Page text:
Since the ES-225 is said to be the precursor of both the ES-125TC and the ES-330, it might be helpful to compare this example with our ’62 ES-330. With a fresh set of 0.010s on both, it’s clear that the ES-330 sounds louder and brighter, while the ES-225 is mellower, deeper and has significantly more sustain.
It’s much the same plugged in, as the ES-330 combines clean chime with a more wiry and aggressive overdriven tone, but we often find ourselves struggling for sustain. In contrast, the ES-225 could almost fool you into thinking it’s a Goldtop. The ES-225 is also more even across the board and feedback is easier to control at high volume.
Turn it down, and the ES-225’s subtler side comes through. The rock beast becomes a woodier and more versatile guitar, with neck jazziness, a twangy countrified quack on the bridge and an in-between tone that could rival any Gretsch for fingerpicking and rockabilly duties.
With the shimmed bridge pickup, The ES-225’s pickups are far better balanced and its full tonal range is that bit easier to access. As for the pickups, it could be that the ES-225’s naturally full tone exaggerates the differences, but the 50s P-90s somehow sound clearer and more detailed despite being a little darker. They’re more dynamically responsive, too, which combined with the more balanced and even response, makes the ES-225 a more effortless and inspiring guitar to play.
Given that it’s an original 1950s Gibson in superb condition, we were hoping that this guitar might be something special… but in truth this ES-225 has completely exceeded even those lofty expectations. In fact, it’s something of a revelation because if you have ever dreamed of owning a 1950s Gibson, an ES-225 is surely the cheapest way to do so and yet, there are no apparent compromises.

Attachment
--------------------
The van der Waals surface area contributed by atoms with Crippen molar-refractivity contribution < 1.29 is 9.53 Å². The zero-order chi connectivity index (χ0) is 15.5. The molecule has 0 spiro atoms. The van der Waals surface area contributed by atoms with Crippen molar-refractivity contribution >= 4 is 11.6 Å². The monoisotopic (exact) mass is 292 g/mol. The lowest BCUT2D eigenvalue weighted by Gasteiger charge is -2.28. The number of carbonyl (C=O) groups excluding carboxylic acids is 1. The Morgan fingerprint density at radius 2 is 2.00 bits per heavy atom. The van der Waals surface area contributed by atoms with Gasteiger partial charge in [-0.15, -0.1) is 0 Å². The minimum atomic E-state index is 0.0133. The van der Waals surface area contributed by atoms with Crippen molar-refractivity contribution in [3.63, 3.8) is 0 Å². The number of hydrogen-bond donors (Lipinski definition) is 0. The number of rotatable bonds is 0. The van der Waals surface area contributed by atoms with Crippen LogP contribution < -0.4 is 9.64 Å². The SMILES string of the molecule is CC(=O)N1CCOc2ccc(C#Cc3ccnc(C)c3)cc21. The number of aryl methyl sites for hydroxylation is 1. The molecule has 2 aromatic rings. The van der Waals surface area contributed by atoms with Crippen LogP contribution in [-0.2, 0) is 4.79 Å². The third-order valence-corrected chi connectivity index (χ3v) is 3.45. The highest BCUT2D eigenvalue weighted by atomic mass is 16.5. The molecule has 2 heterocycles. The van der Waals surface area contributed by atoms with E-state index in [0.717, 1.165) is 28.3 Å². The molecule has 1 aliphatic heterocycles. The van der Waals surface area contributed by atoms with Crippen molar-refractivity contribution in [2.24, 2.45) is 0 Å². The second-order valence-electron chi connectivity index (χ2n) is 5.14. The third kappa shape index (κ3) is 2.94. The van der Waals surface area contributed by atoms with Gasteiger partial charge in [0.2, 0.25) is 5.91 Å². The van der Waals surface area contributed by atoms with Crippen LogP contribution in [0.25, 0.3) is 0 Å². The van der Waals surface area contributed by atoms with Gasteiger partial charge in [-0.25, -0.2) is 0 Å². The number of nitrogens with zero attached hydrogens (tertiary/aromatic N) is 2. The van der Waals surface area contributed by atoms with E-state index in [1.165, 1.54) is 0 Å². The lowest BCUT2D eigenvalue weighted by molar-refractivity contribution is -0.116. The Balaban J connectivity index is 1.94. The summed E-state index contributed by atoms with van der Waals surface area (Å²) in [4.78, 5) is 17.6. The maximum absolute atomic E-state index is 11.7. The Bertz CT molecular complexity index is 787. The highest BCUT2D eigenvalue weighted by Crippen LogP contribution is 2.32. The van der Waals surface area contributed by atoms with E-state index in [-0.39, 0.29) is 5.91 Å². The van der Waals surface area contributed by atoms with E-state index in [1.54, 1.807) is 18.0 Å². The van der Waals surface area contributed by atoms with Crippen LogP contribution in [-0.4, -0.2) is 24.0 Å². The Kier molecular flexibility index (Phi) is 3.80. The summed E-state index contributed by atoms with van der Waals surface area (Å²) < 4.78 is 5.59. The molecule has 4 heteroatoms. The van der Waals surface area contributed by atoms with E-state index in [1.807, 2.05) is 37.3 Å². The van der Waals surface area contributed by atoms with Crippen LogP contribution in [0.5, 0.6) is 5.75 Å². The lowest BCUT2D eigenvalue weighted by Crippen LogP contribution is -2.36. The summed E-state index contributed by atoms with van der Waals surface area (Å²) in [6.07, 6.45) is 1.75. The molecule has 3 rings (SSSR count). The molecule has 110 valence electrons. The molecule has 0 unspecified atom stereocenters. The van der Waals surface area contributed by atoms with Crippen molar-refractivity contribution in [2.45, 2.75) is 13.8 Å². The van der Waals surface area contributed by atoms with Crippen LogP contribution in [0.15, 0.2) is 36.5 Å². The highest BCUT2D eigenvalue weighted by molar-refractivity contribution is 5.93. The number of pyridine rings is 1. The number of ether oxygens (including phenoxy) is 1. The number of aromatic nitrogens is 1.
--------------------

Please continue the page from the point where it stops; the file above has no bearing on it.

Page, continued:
Individual single line Kluson tuners with plastic buttons are correct spec for this model
You get the same wiring harness and controls that were fitted to even the most collectable vintage Gibsons, along with a Brazilian rosewood fretboard, and a neck profile that is essentially indistinguishable from those found on the canonised 1956 and ’57 Les Pauls. The tuners and pickups are no different either, and given the choice between 50s or 60s P-90s, these earlier ones are our clear favourites – in every sense.
ES-225s must be among the few remaining ‘bargains’ that are left in the vintage guitar world. Granted, £5,000 is a lot of money, but if you can live with a sunburst finish, these guitars are often available for a lot less. In fact, not a whole lot more than a secondhand Gibson Memphis reissue.
Irrespective of whether you’re interested as a player, an investor or a bit of both, an ES-225 is a guitar you can enjoy using while watching its value increase. Meanwhile, some of us at the mag are already eyeing up our lesser-used guitars, pedals and amps and wondering how much they might fetch on Reverb. It really is that good.
1957 Gibson ES-225
• PRICE £4,995
• DESCRIPTION Hollowbody electric guitar. Made in the USA
• BUILD Laminated maple body with set mahogany neck, Brazilian rosewood fretboard with dot markers, 20 frets
• HARDWARE Individual Kluson single line tuners, trapeze tailpiece/bridge
• ELECTRICS 2x P90 pickups, individual volume & tone, 3-way switch
• FINISH Clear nitrocellulose
• SCALE LENGTH 624mm/24.56”
• NECK WIDTH 42.9mm at nut, 52.1mm at 12th fret
• NECK DEPTH 21mm at first fret, 24mm at 9th fret
• STRING SPACING 37.0mm at nut, 51.0mm at bridge
• WEIGHT 2.85kg/6.29lb
• CONTACT ATB Guitars www.atbguitars.com